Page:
Up2Stream Pro HiFi Audio Receiver Board Streams Audio over WiFi, Bluetooth, Ethernet, or USB

Last December, we wrote about Up2Stream WiFi audio module designed for people wanting to build their own DIY wireless speakers. The module is based on  MediaTek MT7688AN MIPS processor with 64MB DDR2 and 16MB flash storage

The module also comes with a small baseboard allowing for an easier connection to speakers. The company has now introduced Up2Stream Pro model based on the same module, but with a baseboard adding more features including Bluetooth, Ethernet, USB, and audio jacks.

Up2Stream Pro
Click to Enlarge

Up2Stream Pro key features and specifications:

  • Audio
    • Output – 3.5mm AUX jack and I2S header
    • Input –  3.5mm AUX-in
    • SNR: 91db
    • THD: 0.03%
    • Sample rate –  24bit up to 192kHz
    • FLAC, Wav, and APE codec supported, but NOT SBC, APT-X, APT-X HD, or LDAC.
    • Multiroom & Multizone support
    • EQ control
  • Connectivity – Ethernet, WiFi, and Bluetooth 5.0
  • Streaming
    • Protocols – Airplay, DLNA, UPnP, Spotify Connect
    • Compatible Services – Spotify, Deezer, Tidal, Qobuz, Napster, iHeartRadio.
    • Local Streaming from NAS or USB
  • USB – 1x USB 2.0 port, 1x micro USB port
  • Misc – External LED/key header
  • Power supply – 5V/1A via micro USB port or 2-pin terminal block
  • Dimensions – 85 x 50mm
Audio Board connection to Amplifier Board
Example of connection to amplifier board (the lines don’t seem to be placed correctly though…)

As noted last year, this is mostly a DIY hardware convertion kit, and the company does not provide the source code for the firmware because the “multiroom streaming software is quite complicated to implement reliably”. The board can be controlled from 4STREAM app available for Android and iOS, and they also have an API to control the volume.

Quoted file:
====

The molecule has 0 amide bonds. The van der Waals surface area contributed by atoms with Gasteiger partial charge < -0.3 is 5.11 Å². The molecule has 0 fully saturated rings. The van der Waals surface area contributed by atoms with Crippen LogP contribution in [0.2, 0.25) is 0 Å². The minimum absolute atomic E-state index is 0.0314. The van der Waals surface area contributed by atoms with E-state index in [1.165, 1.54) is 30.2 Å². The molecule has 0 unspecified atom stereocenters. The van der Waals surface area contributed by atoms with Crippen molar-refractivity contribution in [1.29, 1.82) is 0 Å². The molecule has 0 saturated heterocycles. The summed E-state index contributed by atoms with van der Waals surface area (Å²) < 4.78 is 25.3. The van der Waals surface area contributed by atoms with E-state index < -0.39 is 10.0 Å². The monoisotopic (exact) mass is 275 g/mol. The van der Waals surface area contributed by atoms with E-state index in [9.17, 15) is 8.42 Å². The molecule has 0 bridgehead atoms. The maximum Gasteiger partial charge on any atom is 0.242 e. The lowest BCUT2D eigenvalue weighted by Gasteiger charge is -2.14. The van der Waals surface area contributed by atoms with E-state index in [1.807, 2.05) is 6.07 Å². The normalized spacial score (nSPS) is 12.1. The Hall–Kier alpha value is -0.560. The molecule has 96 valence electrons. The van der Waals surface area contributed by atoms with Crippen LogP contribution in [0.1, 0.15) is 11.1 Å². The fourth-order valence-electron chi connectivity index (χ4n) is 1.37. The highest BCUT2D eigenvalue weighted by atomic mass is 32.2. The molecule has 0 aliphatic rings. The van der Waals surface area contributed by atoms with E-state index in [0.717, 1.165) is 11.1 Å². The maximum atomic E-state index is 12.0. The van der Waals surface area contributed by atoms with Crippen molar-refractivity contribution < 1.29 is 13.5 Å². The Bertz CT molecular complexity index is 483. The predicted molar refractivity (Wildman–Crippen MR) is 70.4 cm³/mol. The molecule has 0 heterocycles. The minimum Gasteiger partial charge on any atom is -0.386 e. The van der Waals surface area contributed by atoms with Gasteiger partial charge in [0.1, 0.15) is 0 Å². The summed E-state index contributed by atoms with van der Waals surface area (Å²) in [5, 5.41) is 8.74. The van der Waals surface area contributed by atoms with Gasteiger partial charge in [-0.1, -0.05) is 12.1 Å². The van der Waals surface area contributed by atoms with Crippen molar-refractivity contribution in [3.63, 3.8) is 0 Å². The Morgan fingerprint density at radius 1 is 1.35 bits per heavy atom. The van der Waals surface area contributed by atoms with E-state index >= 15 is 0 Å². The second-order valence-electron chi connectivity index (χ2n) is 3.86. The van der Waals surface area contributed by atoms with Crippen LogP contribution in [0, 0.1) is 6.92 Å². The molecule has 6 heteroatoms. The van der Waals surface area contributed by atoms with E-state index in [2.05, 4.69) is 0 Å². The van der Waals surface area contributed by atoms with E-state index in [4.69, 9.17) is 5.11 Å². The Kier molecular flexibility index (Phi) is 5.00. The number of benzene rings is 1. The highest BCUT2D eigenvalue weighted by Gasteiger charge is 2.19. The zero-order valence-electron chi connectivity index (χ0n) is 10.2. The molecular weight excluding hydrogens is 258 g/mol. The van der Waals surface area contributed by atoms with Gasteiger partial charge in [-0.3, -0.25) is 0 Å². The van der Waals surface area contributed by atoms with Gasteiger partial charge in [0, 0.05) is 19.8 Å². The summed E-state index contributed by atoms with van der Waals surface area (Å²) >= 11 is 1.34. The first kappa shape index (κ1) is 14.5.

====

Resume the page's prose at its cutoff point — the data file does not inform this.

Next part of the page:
4STREAM Android App
4STREAM Android App Screenshots – Click to Enlarge

The board is available now for $49.99 on Amazon. You may also find additional information on the product page.

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10 Comments
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eFfeM
eFfeM
10 months ago

the company does not provide the source code because the “multiroom streaming software is quite complicated to implement reliably”.

That is by far the most BS argument I heard for not disclosing source code.
If it is just because it is complicated that would be a good reason to publish (so others might learn from it or spot flaws).

This thing also seems overpriced.

Johny007
Johny007
10 months ago

Exactly. Selling dev board without source code, such a clever idea 🙂

Lucas
Lucas
10 months ago

https://www.sonos.com/en-us/shop/port.html
SONOS PORT $399 ,check and compare 🙂

eFfeM
eFfeM
10 months ago

not really a comparison.
Sonos is a device not a board, so it also has a housing, power supply etc etc.
And with Sonos half of your money is just for the brand.

Actually the streaming part could probably done more efficient on even an RPI zero (also more memory and flash, heck 16M flash, 64M ram. The average router has more)
And if you want audio in and out either add a hat for it, or use a usb audio adapter

PS: my expectation of the BOM cost of this Sonos thing would be $ 50 at most.

Lucas
Lucas
10 months ago

Can your system do multiroom control in app ? Do your app support streaming Tidal, Qobuz, Spotify Connect, Tune in, Deezer ? Does your system support all sources, such as line in re stream to all other unit and play in sync ? And Alexa control update soon, amazon music updates soon.?
And API for smart home integration ?

Dan C
Dan C
9 months ago

Yes, can easily run snapcast on a Pi Zero for multiroom audio with AirPlay & Spotify etc.

Paul M
Paul M
9 months ago

as soon as I saw Mediatek, I knew source wouldn’t be included.

ValdikSS
ValdikSS
10 months ago

>FLAC, Wav, and APE codec supported, but NOT SBC, APT-X, APT-X HD, or LDAC.

Eh? What’s Bluetooth there’s for then?

ValdikSS
ValdikSS
9 months ago

SBC is the default Bluetooth A2DP codec. If they don’t have SBC, I suppose they don’t support audio over Bluetooth? Why do they have Bluetooth hardware then?

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